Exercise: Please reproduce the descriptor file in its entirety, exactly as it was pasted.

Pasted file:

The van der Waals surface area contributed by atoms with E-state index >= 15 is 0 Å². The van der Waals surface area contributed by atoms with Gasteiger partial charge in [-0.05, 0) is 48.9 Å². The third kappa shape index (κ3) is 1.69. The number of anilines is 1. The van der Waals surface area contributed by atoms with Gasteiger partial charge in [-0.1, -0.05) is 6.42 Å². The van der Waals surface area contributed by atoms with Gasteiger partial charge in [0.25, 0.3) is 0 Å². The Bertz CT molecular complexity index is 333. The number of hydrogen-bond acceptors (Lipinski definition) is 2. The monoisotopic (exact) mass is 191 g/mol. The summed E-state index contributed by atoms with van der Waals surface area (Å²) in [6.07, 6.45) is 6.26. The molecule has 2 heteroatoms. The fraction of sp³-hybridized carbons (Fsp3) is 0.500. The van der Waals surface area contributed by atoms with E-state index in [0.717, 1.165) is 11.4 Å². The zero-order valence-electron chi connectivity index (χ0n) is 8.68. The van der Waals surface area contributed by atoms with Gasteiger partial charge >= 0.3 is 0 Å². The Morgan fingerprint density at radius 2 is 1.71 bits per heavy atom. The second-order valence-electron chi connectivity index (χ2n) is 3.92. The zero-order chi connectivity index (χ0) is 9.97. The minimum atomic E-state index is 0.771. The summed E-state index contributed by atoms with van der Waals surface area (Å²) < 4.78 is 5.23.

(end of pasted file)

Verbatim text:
The van der Waals surface area contributed by atoms with E-state index >= 15 is 0 Å². The van der Waals surface area contributed by atoms with Gasteiger partial charge in [-0.05, 0) is 48.9 Å². The third kappa shape index (κ3) is 1.69. The number of anilines is 1. The van der Waals surface area contributed by atoms with Gasteiger partial charge in [-0.1, -0.05) is 6.42 Å². The van der Waals surface area contributed by atoms with Gasteiger partial charge in [0.25, 0.3) is 0 Å². The Bertz CT molecular complexity index is 333. The number of hydrogen-bond acceptors (Lipinski definition) is 2. The monoisotopic (exact) mass is 191 g/mol. The summed E-state index contributed by atoms with van der Waals surface area (Å²) in [6.07, 6.45) is 6.26. The molecule has 2 heteroatoms. The fraction of sp³-hybridized carbons (Fsp3) is 0.500. The van der Waals surface area contributed by atoms with E-state index in [0.717, 1.165) is 11.4 Å². The zero-order valence-electron chi connectivity index (χ0n) is 8.68. The van der Waals surface area contributed by atoms with Gasteiger partial charge >= 0.3 is 0 Å². The Morgan fingerprint density at radius 2 is 1.71 bits per heavy atom. The second-order valence-electron chi connectivity index (χ2n) is 3.92. The zero-order chi connectivity index (χ0) is 9.97. The minimum atomic E-state index is 0.771. The summed E-state index contributed by atoms with van der Waals surface area (Å²) < 4.78 is 5.23.